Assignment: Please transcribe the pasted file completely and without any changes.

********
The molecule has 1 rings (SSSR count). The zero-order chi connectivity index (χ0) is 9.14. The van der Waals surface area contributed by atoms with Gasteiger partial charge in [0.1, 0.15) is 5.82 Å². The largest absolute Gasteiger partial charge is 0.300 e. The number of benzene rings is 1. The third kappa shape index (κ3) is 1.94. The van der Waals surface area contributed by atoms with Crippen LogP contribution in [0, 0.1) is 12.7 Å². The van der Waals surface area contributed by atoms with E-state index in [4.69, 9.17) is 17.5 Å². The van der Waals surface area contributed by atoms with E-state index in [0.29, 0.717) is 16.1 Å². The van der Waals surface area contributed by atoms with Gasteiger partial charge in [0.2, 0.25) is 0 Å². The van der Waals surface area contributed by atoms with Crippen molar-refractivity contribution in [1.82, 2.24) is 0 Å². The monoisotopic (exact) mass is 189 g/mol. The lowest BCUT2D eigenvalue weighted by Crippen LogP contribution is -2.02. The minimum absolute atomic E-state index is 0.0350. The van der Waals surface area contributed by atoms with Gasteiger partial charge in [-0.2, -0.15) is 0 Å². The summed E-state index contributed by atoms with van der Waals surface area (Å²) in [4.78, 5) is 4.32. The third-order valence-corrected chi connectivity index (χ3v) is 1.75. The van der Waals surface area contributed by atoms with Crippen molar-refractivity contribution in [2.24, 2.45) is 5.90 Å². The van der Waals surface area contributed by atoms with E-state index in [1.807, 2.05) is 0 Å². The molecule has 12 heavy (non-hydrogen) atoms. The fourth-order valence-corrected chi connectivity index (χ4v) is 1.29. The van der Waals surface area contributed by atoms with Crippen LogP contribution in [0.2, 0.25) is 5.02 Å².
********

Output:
The molecule has 1 rings (SSSR count). The zero-order chi connectivity index (χ0) is 9.14. The van der Waals surface area contributed by atoms with Gasteiger partial charge in [0.1, 0.15) is 5.82 Å². The largest absolute Gasteiger partial charge is 0.300 e. The number of benzene rings is 1. The third kappa shape index (κ3) is 1.94. The van der Waals surface area contributed by atoms with Crippen LogP contribution in [0, 0.1) is 12.7 Å². The van der Waals surface area contributed by atoms with E-state index in [4.69, 9.17) is 17.5 Å². The van der Waals surface area contributed by atoms with E-state index in [0.29, 0.717) is 16.1 Å². The van der Waals surface area contributed by atoms with Gasteiger partial charge in [0.2, 0.25) is 0 Å². The van der Waals surface area contributed by atoms with Crippen molar-refractivity contribution in [1.82, 2.24) is 0 Å². The monoisotopic (exact) mass is 189 g/mol. The lowest BCUT2D eigenvalue weighted by Crippen LogP contribution is -2.02. The minimum absolute atomic E-state index is 0.0350. The van der Waals surface area contributed by atoms with Gasteiger partial charge in [-0.2, -0.15) is 0 Å². The summed E-state index contributed by atoms with van der Waals surface area (Å²) in [4.78, 5) is 4.32. The third-order valence-corrected chi connectivity index (χ3v) is 1.75. The van der Waals surface area contributed by atoms with Crippen molar-refractivity contribution in [2.24, 2.45) is 5.90 Å². The van der Waals surface area contributed by atoms with E-state index in [1.807, 2.05) is 0 Å². The molecule has 12 heavy (non-hydrogen) atoms. The fourth-order valence-corrected chi connectivity index (χ4v) is 1.29. The van der Waals surface area contributed by atoms with Crippen LogP contribution in [0.2, 0.25) is 5.02 Å².